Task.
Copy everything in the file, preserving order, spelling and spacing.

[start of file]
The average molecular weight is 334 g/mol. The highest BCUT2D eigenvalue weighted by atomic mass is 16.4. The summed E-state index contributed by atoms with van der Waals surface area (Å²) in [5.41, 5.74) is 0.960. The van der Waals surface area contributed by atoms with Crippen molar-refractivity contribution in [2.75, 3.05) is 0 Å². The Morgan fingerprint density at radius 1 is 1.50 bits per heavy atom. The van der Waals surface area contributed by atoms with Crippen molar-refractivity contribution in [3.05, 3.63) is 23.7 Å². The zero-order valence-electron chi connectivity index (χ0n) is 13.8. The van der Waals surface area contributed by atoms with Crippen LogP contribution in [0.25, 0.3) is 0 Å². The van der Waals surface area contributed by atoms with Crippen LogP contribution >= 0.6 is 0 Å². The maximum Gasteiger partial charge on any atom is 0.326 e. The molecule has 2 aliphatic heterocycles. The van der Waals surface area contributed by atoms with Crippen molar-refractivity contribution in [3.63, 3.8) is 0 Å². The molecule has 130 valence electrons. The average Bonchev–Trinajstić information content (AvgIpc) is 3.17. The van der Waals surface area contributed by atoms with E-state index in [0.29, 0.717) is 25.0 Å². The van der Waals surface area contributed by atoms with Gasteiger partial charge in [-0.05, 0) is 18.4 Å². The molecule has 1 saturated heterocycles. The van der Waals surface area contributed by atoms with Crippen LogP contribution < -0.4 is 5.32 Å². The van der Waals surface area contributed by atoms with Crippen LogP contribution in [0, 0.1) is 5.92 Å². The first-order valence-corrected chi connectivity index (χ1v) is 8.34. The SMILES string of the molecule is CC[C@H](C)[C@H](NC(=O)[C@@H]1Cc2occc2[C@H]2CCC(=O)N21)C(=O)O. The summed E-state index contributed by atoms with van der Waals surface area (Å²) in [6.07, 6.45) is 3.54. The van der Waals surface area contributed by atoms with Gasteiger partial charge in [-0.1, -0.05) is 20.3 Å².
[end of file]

The average molecular weight is 334 g/mol. The highest BCUT2D eigenvalue weighted by atomic mass is 16.4. The summed E-state index contributed by atoms with van der Waals surface area (Å²) in [5.41, 5.74) is 0.960. The van der Waals surface area contributed by atoms with Crippen molar-refractivity contribution in [2.75, 3.05) is 0 Å². The Morgan fingerprint density at radius 1 is 1.50 bits per heavy atom. The van der Waals surface area contributed by atoms with Crippen molar-refractivity contribution in [3.05, 3.63) is 23.7 Å². The zero-order valence-electron chi connectivity index (χ0n) is 13.8. The van der Waals surface area contributed by atoms with Crippen LogP contribution in [0.25, 0.3) is 0 Å². The van der Waals surface area contributed by atoms with Crippen LogP contribution >= 0.6 is 0 Å². The maximum Gasteiger partial charge on any atom is 0.326 e. The molecule has 2 aliphatic heterocycles. The van der Waals surface area contributed by atoms with Crippen molar-refractivity contribution in [3.63, 3.8) is 0 Å². The molecule has 130 valence electrons. The average Bonchev–Trinajstić information content (AvgIpc) is 3.17. The van der Waals surface area contributed by atoms with E-state index in [0.29, 0.717) is 25.0 Å². The van der Waals surface area contributed by atoms with Gasteiger partial charge in [-0.05, 0) is 18.4 Å². The molecule has 1 saturated heterocycles. The van der Waals surface area contributed by atoms with Crippen LogP contribution < -0.4 is 5.32 Å². The van der Waals surface area contributed by atoms with Crippen LogP contribution in [0, 0.1) is 5.92 Å². The first-order valence-corrected chi connectivity index (χ1v) is 8.34. The SMILES string of the molecule is CC[C@H](C)[C@H](NC(=O)[C@@H]1Cc2occc2[C@H]2CCC(=O)N21)C(=O)O. The summed E-state index contributed by atoms with van der Waals surface area (Å²) in [6.07, 6.45) is 3.54. The van der Waals surface area contributed by atoms with Gasteiger partial charge in [-0.1, -0.05) is 20.3 Å².